There were various rebel leaders, including Zapata and Orozco who launched guerrilla warfare campaigns that today we might call insurgencies. Both government forces and the rebels moved forces and their supplies quite often by the railroad system - the only practical way of moving volumes of men and material around the country quickly.   Typically the government forces, in pursuit of rebels, would move forces along a railway line to a town which they fortified, moving with the aid of three or four trains that arrived in a given town.  Or the rebel forces did exactly the same.   On a few occasions rebels mounted attacks that were initiated sending their own or captured trains at high speed down the line, which collided with the stationary government trains and caused alarm and confusion.  It didn't take long before the one side or the other spiced up these runaway trains with the addition of a lot of explosives on board.
One example - In the First Battle of Rellano which took place on 24 March 1912, between two opposing sides, one under under command of Pascual Orozco. Government forces arrived in Chihuahua province but their progress was stalled because Orozco had blown up railroad track and bridges with IEDs.   The government forces under General Salas had to repair the bridges and railway lines on order to move. Orozco’s troops were defending the town of Rellano and the government forces were moving up the railway line in trains to attack them.  One of Orozco’s comrades, Emilio Campa, loaded a locomotive with dynamite and sent it at high speed down the track to where government forcers were disembarking from their trains just outside the town.  Despite the fact that the government forces had removed some track (to protect themselves from such eventuality) the VBIED train, traveling at high speed, left the tracks but still collided with the troop train, and exploded killing 60 soldiers and injuring many more.  I haven’t been able to establish any fuzing mechanism.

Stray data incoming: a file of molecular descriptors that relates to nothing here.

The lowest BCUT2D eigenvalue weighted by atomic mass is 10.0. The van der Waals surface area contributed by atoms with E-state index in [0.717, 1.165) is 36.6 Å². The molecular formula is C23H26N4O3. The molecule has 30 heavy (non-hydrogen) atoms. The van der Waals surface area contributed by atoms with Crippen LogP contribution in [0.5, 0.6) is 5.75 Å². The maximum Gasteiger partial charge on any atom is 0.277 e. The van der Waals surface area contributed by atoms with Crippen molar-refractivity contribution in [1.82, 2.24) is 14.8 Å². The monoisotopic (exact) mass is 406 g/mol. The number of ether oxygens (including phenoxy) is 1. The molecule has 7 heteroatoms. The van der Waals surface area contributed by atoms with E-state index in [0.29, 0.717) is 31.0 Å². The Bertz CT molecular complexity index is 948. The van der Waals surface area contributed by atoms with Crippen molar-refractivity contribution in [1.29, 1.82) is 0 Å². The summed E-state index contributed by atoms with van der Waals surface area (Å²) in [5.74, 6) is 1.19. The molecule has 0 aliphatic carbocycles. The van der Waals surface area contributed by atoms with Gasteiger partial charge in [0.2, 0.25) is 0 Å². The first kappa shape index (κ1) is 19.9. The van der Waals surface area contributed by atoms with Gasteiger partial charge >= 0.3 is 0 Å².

Such tactics were used in a number of other engagements by the (various) participants and the trains were known either as “loco-locos” (crazy trains) or “maquina loca”, an adaptation of the “maquina infernale” or infernal machine which in those days was used to describe an IED.
Rodolfo Fierro, (an ex railway brake man) who commanded some of Pancho Villa’s forces used this tactic several times, most notably at the Battle of Tierra Blanca in November 1913.  Fierro’s nickname was “the Butcher” a name that apparently was quite apposite.
Here's a picture of the aftermath of one loco-loco.
The aftermath of an exploding train
So these insurgent battles were violent, desert-bound conflicts not too dissimilar from the violent conflicts of Syria and Iraq just now.  Of course the Mexican revolution has been glamourised by Hollywood or spaghetti westerns such as the Wild Bunch, A Fistful of Dynamite and Villa Rides!    Indeed the whole film "A Fistful of Dynamite" concludes with a Loco-loco being used against an Army train.  The hero of the film is James Coburn, playing an Irish explosives expert plying his trade in Latin America (with an awful Irish accent)...and there's another story for the future...